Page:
The fact that the plan which was finally approved by the government in this week’s cabinet meeting is to be funded from alternative sources and not by the Religious Affairs Ministry (which funds all religious activities at the Kotel) is itself an indication of the compromises that had to be made during three long years of negotiations among the government, the Jewish Agency and the large religious denominations in the Diaspora who have demanded that the Kotel be removed from the monopoly and hegemony of the Orthodox and be open to all.
It is clear that the prolonged discussions were aimed at finding a compromise which would satisfy the Orthodox community; not much attention was paid to the demands of the archaeologists. If they were involved in any way, it is to be assumed that their opposition was less vociferous and less threatening than that of the Orthodox groups, especially that of the Religious Authority which is in charge of the daily management of the Kotel and which, it must be said to its credit, has introduced an orderly process of management into the activities which take place there.
Neither do the archaeologists have the sort of organized representation in the Knesset that the Orthodox and religious parties have.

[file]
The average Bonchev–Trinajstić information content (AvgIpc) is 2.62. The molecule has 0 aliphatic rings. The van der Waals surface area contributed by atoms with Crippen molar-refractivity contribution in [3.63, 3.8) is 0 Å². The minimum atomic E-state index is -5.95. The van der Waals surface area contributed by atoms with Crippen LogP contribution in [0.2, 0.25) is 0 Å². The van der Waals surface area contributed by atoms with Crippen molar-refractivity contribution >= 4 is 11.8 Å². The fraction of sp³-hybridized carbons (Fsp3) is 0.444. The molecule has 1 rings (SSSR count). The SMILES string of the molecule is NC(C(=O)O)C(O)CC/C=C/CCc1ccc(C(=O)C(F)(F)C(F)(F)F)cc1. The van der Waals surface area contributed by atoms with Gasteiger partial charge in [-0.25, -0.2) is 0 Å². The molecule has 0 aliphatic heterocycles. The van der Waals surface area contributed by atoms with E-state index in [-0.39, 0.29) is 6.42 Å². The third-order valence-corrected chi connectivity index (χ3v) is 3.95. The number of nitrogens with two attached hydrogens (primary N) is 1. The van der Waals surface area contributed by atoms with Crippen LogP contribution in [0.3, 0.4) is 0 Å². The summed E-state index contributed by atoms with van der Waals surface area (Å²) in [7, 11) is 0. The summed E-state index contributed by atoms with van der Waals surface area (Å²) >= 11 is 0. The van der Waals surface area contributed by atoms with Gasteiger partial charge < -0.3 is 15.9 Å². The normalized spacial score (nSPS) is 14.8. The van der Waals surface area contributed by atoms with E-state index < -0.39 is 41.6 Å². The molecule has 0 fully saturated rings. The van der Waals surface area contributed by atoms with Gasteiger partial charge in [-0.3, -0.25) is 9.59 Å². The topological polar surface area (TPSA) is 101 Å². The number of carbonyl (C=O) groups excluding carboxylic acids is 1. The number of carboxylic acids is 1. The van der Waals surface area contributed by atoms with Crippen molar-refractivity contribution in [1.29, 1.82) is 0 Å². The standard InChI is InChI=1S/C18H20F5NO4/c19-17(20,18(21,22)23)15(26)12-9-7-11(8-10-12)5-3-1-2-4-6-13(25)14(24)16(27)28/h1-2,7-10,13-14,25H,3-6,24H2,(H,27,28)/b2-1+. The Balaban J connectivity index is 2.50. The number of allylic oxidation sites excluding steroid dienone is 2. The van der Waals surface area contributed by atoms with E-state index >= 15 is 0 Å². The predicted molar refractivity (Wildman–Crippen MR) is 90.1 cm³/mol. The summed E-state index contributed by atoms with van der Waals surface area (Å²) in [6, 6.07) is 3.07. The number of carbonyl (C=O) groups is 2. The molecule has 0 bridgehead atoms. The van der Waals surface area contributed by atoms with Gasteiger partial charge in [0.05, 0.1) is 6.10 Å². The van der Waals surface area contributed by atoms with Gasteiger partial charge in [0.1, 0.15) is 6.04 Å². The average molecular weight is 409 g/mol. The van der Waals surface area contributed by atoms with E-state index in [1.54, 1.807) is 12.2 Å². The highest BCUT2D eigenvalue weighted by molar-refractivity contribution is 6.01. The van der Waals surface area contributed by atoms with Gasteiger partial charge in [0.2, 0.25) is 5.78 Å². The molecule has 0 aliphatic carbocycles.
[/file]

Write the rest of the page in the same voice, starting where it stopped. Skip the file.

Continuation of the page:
Not that the archaeologists lack any political influence.
Au contraire. Whenever a development site is thought to cover an ancient archaeological site, the Antiquities Authority has the right to immediately step in and excavate the site, at government expense, to ensure that nothing valuable is damaged. While it does not always have the authority to completely prevent a project from going ahead, the development often has to wait, for months and in some cases years, while the excavation takes place and valuable artifacts are covered and protected, or removed altogether to museums so that they can be preserved for future generations.
But when it comes to the archaeologists versus the Atra Kadisha, it is the powerful pressure and violent demonstrations of the latter which invariably come out on top.
In this particular case, it is to be assumed that the Reform, Conservative and other non-Orthodox communities are keen to display the rich religious and cultural heritage of the Temple site in all its glory and would normally join forces with the Antiquities Authority to prevent any shutting down of archaeological sites and their continued excavation – especially in such a key location. But given the announcements made yesterday by the Antiquities Authority that it would oppose any such action, even to the extent of lodging an appeal against the government decision in the Supreme Court, it would appear that someone didn’t do their homework.
It is hard to believe that Orthodox activists put the Antiquities Authority up to it, but it is equally hard to understand why this opposition from the Antiquities Authority has only surfaced at this point, after three long years of discussions and only after the cabinet finally approved the decision.